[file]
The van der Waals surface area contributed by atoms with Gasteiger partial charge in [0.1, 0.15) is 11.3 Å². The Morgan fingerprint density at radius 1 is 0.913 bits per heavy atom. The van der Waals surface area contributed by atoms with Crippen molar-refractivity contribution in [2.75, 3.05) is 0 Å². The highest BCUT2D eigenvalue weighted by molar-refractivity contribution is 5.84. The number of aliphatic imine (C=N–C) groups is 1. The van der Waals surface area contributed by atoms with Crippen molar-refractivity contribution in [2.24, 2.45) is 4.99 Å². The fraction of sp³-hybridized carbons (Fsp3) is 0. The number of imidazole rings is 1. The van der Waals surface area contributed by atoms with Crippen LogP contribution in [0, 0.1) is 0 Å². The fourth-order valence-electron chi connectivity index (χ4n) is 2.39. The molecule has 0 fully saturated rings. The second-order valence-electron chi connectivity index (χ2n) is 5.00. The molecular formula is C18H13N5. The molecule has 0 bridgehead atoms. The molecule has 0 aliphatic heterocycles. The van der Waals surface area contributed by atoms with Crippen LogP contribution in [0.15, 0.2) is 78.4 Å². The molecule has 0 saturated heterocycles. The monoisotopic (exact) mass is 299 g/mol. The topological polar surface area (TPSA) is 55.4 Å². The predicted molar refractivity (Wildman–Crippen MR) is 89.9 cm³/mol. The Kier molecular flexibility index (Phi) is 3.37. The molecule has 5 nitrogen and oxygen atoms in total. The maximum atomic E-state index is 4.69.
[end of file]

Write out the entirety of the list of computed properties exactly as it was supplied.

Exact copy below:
The van der Waals surface area contributed by atoms with Gasteiger partial charge in [0.1, 0.15) is 11.3 Å². The Morgan fingerprint density at radius 1 is 0.913 bits per heavy atom. The van der Waals surface area contributed by atoms with Crippen molar-refractivity contribution in [2.75, 3.05) is 0 Å². The highest BCUT2D eigenvalue weighted by molar-refractivity contribution is 5.84. The number of aliphatic imine (C=N–C) groups is 1. The van der Waals surface area contributed by atoms with Crippen molar-refractivity contribution in [2.24, 2.45) is 4.99 Å². The fraction of sp³-hybridized carbons (Fsp3) is 0. The number of imidazole rings is 1. The van der Waals surface area contributed by atoms with Crippen LogP contribution in [0, 0.1) is 0 Å². The fourth-order valence-electron chi connectivity index (χ4n) is 2.39. The molecule has 0 fully saturated rings. The second-order valence-electron chi connectivity index (χ2n) is 5.00. The molecular formula is C18H13N5. The molecule has 0 bridgehead atoms. The molecule has 0 aliphatic heterocycles. The van der Waals surface area contributed by atoms with Crippen LogP contribution in [0.15, 0.2) is 78.4 Å². The molecule has 0 saturated heterocycles. The monoisotopic (exact) mass is 299 g/mol. The topological polar surface area (TPSA) is 55.4 Å². The predicted molar refractivity (Wildman–Crippen MR) is 89.9 cm³/mol. The Kier molecular flexibility index (Phi) is 3.37. The molecule has 5 nitrogen and oxygen atoms in total. The maximum atomic E-state index is 4.69.